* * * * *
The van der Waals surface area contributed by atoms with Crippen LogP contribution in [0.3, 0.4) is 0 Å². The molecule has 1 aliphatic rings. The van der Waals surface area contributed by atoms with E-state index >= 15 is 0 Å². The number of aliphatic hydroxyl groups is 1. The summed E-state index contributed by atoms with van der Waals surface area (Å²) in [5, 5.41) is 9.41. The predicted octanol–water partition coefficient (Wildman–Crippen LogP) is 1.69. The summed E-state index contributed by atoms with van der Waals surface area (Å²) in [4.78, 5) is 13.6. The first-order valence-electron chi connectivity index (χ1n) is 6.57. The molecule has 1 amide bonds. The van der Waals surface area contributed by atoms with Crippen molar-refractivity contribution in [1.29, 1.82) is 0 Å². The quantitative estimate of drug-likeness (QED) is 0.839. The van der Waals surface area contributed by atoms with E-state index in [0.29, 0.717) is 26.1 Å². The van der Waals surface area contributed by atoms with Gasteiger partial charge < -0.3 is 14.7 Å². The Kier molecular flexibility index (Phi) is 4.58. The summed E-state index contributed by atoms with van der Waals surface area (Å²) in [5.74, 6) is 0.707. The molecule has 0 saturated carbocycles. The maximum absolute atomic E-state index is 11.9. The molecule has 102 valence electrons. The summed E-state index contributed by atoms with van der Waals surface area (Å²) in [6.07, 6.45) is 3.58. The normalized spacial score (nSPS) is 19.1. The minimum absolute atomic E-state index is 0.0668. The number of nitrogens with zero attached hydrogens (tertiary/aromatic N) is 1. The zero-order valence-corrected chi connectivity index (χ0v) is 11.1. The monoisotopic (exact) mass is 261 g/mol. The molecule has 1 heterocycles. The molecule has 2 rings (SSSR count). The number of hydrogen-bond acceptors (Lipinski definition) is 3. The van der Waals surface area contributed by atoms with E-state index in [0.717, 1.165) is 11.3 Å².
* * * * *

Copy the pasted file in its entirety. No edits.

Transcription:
The van der Waals surface area contributed by atoms with Crippen LogP contribution in [0.3, 0.4) is 0 Å². The molecule has 1 aliphatic rings. The van der Waals surface area contributed by atoms with E-state index >= 15 is 0 Å². The number of aliphatic hydroxyl groups is 1. The summed E-state index contributed by atoms with van der Waals surface area (Å²) in [5, 5.41) is 9.41. The predicted octanol–water partition coefficient (Wildman–Crippen LogP) is 1.69. The summed E-state index contributed by atoms with van der Waals surface area (Å²) in [4.78, 5) is 13.6. The first-order valence-electron chi connectivity index (χ1n) is 6.57. The molecule has 1 amide bonds. The van der Waals surface area contributed by atoms with Crippen molar-refractivity contribution in [1.29, 1.82) is 0 Å². The quantitative estimate of drug-likeness (QED) is 0.839. The van der Waals surface area contributed by atoms with E-state index in [0.29, 0.717) is 26.1 Å². The van der Waals surface area contributed by atoms with Gasteiger partial charge < -0.3 is 14.7 Å². The Kier molecular flexibility index (Phi) is 4.58. The summed E-state index contributed by atoms with van der Waals surface area (Å²) in [5.74, 6) is 0.707. The molecule has 0 saturated carbocycles. The maximum absolute atomic E-state index is 11.9. The molecule has 102 valence electrons. The summed E-state index contributed by atoms with van der Waals surface area (Å²) in [6.07, 6.45) is 3.58. The normalized spacial score (nSPS) is 19.1. The minimum absolute atomic E-state index is 0.0668. The number of nitrogens with zero attached hydrogens (tertiary/aromatic N) is 1. The zero-order valence-corrected chi connectivity index (χ0v) is 11.1. The monoisotopic (exact) mass is 261 g/mol. The molecule has 1 heterocycles. The molecule has 2 rings (SSSR count). The number of hydrogen-bond acceptors (Lipinski definition) is 3. The van der Waals surface area contributed by atoms with E-state index in [0.717, 1.165) is 11.3 Å².